Study objectives: Examine age-adjusted odds and racial/ethnic differences in self-reported difficulties falling and staying asleep and early morning awakening in midlife women to determine whether difficulty sleeping increased with progression through the menopausal transition.
Design: Longitudinal analysis.
Participants: 3,045 Caucasian, African American, Chinese, Japanese, and Hispanic women, aged 42-52 years and pre- or early peri-menopausal at baseline, participating in the Study of Women's Health Across the Nation (SWAN).
Measurements and results: Self-reported number of nights of difficulty falling asleep, staying asleep, and early morning awakening during the previous 2 weeks were obtained at baseline and 7 annual assessments. Random effects logistic regression was used to model associations between each of the 3 sleep measures and the menopausal transition, defined by bleeding patterns, vasomotor symptoms (VMS), and estradiol (E2) and follicle stimulating hormone (FSH) serum levels. Adjusted odds ratios (ORs) for difficulty falling asleep and staying asleep increased through the menopausal transition, but decreased for early morning awakening from late perimenopause to postmenopause. Naturally and surgically postmenopausal women using hormones, compared with those who were not, generally had lower ORs for disturbed sleep. More frequent VMS were associated with higher ORs of each sleep difficulty. Decreasing E2 levels were associated with higher ORs of trouble falling and staying asleep, and increasing FSH levels were associated with higher ORs of trouble staying asleep. Racial/ethnic differences were found for staying asleep and early morning awakening.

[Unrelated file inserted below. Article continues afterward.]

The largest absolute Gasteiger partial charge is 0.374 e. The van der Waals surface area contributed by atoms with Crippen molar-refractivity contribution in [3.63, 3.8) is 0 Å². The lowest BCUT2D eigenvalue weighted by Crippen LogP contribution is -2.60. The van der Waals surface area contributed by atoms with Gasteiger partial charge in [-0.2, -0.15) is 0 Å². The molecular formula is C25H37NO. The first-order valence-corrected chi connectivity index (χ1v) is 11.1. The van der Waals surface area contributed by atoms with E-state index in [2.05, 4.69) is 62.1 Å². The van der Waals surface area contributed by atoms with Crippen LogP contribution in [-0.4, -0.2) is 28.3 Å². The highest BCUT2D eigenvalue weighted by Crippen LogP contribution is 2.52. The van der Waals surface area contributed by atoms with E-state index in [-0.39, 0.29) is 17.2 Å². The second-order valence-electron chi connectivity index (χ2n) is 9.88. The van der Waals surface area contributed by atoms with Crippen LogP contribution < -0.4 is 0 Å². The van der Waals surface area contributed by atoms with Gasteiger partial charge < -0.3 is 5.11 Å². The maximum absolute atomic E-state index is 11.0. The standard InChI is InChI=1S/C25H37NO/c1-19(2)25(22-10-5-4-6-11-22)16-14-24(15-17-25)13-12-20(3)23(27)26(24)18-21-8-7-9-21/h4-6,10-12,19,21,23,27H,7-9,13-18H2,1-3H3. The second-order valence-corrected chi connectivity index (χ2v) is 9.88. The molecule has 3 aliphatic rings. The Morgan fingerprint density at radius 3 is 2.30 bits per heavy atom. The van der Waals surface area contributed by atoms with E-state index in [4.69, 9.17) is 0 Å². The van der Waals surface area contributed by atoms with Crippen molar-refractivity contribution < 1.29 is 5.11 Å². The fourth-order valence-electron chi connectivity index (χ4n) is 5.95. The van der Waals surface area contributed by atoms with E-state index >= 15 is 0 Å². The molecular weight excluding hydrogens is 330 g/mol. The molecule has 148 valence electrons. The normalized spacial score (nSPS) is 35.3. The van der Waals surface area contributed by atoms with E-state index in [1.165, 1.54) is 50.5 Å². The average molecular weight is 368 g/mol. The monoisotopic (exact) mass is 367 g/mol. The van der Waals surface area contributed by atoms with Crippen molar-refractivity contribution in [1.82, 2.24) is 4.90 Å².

Conclusions: Progression through the menopausal transition as indicated by 3 menopausal characteristics--symptoms, bleeding-defined stages, and endogenous hormone levels--is associated with self-reported sleep disturbances.